There is nothing in this bill which makes it mandatory or compels anyone to use this knowledge of contraception. There is nothing in this bill which makes any physician read such literature or which makes anyone apply for such literature, but we do ask for the thousands, and even hundreds of thousands, of mothers who in many cases are inarticulate to ask this for themselves; we ask that these mothers have the right to go to their physician, to apply to their hospitals or clinics, and get proper scientific information suitable for their individual requirements.

This bill leaves the law exactly as it was, except that we remove the subject of the prevention of conception from the clause relating to indecency, obscenity, and pornography, and place it in the hands of the medical profession, where it rightfully belongs. We fully concur in the prevention of the distribution of pornographic or obscene literature. We believe, however, that it is unfair to classify medical and scientific information or literature in this class and that is places a great hardship upon the general practice of the medical profession and upon our welfare agencies. The effect of keeping these laws on our statute books is to increase the surreptitious circulation of unscientific or harmful information which tends to increase crime and to multiply abortions.

It is also roughly estimated that, since that law was passed, over 15,000,000 children have passed out of life during their first year of infancy, many of them were children born in conditions of poverty and their mothers’ ill health. A great majority of them may have been living today had their mothers had a chance to recuperate from the ordeal of previous pregnancy instead of using up the capital of the child before it was born.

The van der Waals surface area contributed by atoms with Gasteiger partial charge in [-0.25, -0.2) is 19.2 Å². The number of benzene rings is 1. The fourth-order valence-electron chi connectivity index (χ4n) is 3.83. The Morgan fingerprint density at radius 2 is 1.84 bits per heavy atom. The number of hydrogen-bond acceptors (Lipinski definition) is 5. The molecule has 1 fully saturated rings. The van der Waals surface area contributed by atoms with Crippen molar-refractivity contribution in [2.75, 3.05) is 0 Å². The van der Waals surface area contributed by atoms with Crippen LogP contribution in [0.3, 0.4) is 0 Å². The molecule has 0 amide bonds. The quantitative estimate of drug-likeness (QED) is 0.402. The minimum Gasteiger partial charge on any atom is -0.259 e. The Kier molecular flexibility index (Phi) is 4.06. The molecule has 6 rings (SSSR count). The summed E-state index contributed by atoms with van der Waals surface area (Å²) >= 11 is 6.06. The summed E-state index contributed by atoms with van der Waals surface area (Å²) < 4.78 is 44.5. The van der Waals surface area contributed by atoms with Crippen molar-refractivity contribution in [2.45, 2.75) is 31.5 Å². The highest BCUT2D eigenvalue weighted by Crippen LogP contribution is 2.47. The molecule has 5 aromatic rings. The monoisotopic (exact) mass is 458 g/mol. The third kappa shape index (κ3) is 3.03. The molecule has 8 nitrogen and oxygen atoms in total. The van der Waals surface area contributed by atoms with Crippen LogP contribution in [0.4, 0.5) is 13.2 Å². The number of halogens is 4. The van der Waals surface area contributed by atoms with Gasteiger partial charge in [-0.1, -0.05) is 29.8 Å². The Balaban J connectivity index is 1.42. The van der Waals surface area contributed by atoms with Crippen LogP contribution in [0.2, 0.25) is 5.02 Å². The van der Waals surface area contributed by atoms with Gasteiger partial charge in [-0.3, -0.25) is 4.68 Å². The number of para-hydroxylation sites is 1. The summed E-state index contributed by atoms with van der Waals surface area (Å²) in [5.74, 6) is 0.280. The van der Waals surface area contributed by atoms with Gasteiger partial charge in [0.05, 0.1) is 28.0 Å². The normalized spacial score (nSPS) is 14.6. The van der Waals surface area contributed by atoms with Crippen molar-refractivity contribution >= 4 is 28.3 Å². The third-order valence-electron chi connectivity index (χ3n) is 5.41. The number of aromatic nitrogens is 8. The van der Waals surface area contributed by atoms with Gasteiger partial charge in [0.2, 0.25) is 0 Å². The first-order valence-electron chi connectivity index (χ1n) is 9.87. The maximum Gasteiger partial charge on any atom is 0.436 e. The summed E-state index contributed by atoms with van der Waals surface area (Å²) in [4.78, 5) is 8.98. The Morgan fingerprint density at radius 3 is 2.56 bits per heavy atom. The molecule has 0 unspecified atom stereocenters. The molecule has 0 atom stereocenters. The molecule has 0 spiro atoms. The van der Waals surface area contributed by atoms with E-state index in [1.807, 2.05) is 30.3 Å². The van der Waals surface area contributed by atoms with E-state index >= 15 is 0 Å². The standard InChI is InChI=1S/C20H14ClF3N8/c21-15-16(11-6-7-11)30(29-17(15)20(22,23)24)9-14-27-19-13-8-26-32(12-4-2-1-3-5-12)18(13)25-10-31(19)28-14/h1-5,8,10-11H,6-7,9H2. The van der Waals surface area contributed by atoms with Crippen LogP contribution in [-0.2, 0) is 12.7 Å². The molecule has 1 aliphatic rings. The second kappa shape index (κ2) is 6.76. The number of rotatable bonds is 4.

The inference has been, and it has been constantly stated, that the bill that we are proposing would open the United States mails and common carriers to pornographic and obscene literature. I deny that allegation. I think that such statements wilfully misrepresent what this bill specifically intends to do. It is untrue to say that the bill would practically remove all existing restriction. We only ask that the medical profession in this country should have the right to receive contraceptive articles and literature, and that medical journals should have the right to issue such articles, which are almost always of a scientific nature. I should think that the medical profession would resent the statements that the articles which we are asking to have legally sent through the United States mails are articles that might be designated as pornographic and obscene. I should think that was and should be considered an insult to the profession.